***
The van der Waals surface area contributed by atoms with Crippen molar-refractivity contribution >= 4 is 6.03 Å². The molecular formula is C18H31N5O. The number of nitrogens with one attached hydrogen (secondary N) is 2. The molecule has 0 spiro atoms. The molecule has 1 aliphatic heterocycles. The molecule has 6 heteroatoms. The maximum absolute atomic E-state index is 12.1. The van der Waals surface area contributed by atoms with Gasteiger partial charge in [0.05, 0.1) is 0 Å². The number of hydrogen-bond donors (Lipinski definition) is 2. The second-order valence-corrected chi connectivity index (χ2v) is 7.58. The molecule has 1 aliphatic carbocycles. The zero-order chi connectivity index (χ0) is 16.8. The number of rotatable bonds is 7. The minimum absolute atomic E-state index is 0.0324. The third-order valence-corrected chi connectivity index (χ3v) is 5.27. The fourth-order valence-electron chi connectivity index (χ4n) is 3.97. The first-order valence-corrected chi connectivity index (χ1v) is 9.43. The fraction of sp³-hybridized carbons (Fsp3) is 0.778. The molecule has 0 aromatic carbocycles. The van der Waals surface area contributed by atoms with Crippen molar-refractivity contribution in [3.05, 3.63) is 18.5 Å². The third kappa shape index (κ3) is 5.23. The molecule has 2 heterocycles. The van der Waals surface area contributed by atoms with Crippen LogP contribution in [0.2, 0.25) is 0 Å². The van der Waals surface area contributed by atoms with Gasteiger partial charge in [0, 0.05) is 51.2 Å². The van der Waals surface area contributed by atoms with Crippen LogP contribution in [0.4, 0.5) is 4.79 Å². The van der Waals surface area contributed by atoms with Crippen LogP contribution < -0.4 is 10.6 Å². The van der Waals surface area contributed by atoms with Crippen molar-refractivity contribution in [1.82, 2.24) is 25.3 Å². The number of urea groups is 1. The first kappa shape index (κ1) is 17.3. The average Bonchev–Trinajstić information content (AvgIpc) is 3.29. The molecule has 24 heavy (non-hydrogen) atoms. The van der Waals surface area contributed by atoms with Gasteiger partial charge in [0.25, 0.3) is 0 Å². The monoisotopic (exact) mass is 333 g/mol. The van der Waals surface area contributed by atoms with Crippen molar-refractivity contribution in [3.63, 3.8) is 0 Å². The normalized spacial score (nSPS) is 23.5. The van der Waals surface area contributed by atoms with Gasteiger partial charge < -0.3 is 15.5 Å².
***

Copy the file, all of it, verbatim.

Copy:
The van der Waals surface area contributed by atoms with Crippen molar-refractivity contribution >= 4 is 6.03 Å². The molecular formula is C18H31N5O. The number of nitrogens with one attached hydrogen (secondary N) is 2. The molecule has 0 spiro atoms. The molecule has 1 aliphatic heterocycles. The molecule has 6 heteroatoms. The maximum absolute atomic E-state index is 12.1. The van der Waals surface area contributed by atoms with Gasteiger partial charge in [0.05, 0.1) is 0 Å². The number of hydrogen-bond donors (Lipinski definition) is 2. The second-order valence-corrected chi connectivity index (χ2v) is 7.58. The molecule has 1 aliphatic carbocycles. The zero-order chi connectivity index (χ0) is 16.8. The number of rotatable bonds is 7. The minimum absolute atomic E-state index is 0.0324. The third-order valence-corrected chi connectivity index (χ3v) is 5.27. The fourth-order valence-electron chi connectivity index (χ4n) is 3.97. The first-order valence-corrected chi connectivity index (χ1v) is 9.43. The fraction of sp³-hybridized carbons (Fsp3) is 0.778. The molecule has 0 aromatic carbocycles. The van der Waals surface area contributed by atoms with Crippen molar-refractivity contribution in [3.05, 3.63) is 18.5 Å². The third kappa shape index (κ3) is 5.23. The molecule has 2 heterocycles. The van der Waals surface area contributed by atoms with Crippen LogP contribution in [0.2, 0.25) is 0 Å². The van der Waals surface area contributed by atoms with Gasteiger partial charge in [0, 0.05) is 51.2 Å². The van der Waals surface area contributed by atoms with Crippen LogP contribution in [0.4, 0.5) is 4.79 Å². The van der Waals surface area contributed by atoms with Crippen LogP contribution < -0.4 is 10.6 Å². The van der Waals surface area contributed by atoms with Crippen molar-refractivity contribution in [1.82, 2.24) is 25.3 Å². The number of urea groups is 1. The first kappa shape index (κ1) is 17.3. The average Bonchev–Trinajstić information content (AvgIpc) is 3.29. The molecule has 24 heavy (non-hydrogen) atoms. The van der Waals surface area contributed by atoms with Gasteiger partial charge in [0.25, 0.3) is 0 Å². The monoisotopic (exact) mass is 333 g/mol. The van der Waals surface area contributed by atoms with Crippen molar-refractivity contribution in [3.63, 3.8) is 0 Å². The normalized spacial score (nSPS) is 23.5. The van der Waals surface area contributed by atoms with Gasteiger partial charge < -0.3 is 15.5 Å².